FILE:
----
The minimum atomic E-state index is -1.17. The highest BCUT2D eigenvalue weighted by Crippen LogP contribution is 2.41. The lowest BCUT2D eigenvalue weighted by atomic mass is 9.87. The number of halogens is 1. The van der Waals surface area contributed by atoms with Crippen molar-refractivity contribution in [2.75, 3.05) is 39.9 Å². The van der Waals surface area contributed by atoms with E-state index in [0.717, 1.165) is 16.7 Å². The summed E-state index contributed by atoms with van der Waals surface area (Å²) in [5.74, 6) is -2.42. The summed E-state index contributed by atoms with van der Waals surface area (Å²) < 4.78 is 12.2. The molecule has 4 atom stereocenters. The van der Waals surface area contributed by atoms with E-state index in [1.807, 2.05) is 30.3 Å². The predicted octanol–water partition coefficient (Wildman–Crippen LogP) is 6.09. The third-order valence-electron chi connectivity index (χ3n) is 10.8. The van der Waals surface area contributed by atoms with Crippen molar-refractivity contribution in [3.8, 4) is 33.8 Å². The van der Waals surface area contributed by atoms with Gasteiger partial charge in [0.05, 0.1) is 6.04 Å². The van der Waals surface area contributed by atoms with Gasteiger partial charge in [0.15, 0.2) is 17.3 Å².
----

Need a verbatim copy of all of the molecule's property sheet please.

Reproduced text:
The minimum atomic E-state index is -1.17. The highest BCUT2D eigenvalue weighted by Crippen LogP contribution is 2.41. The lowest BCUT2D eigenvalue weighted by atomic mass is 9.87. The number of halogens is 1. The van der Waals surface area contributed by atoms with Crippen molar-refractivity contribution in [2.75, 3.05) is 39.9 Å². The van der Waals surface area contributed by atoms with E-state index in [0.717, 1.165) is 16.7 Å². The summed E-state index contributed by atoms with van der Waals surface area (Å²) in [5.74, 6) is -2.42. The summed E-state index contributed by atoms with van der Waals surface area (Å²) < 4.78 is 12.2. The molecule has 4 atom stereocenters. The van der Waals surface area contributed by atoms with E-state index in [1.807, 2.05) is 30.3 Å². The predicted octanol–water partition coefficient (Wildman–Crippen LogP) is 6.09. The third-order valence-electron chi connectivity index (χ3n) is 10.8. The van der Waals surface area contributed by atoms with Crippen molar-refractivity contribution in [3.8, 4) is 33.8 Å². The van der Waals surface area contributed by atoms with Gasteiger partial charge in [0.05, 0.1) is 6.04 Å². The van der Waals surface area contributed by atoms with Gasteiger partial charge in [0.15, 0.2) is 17.3 Å².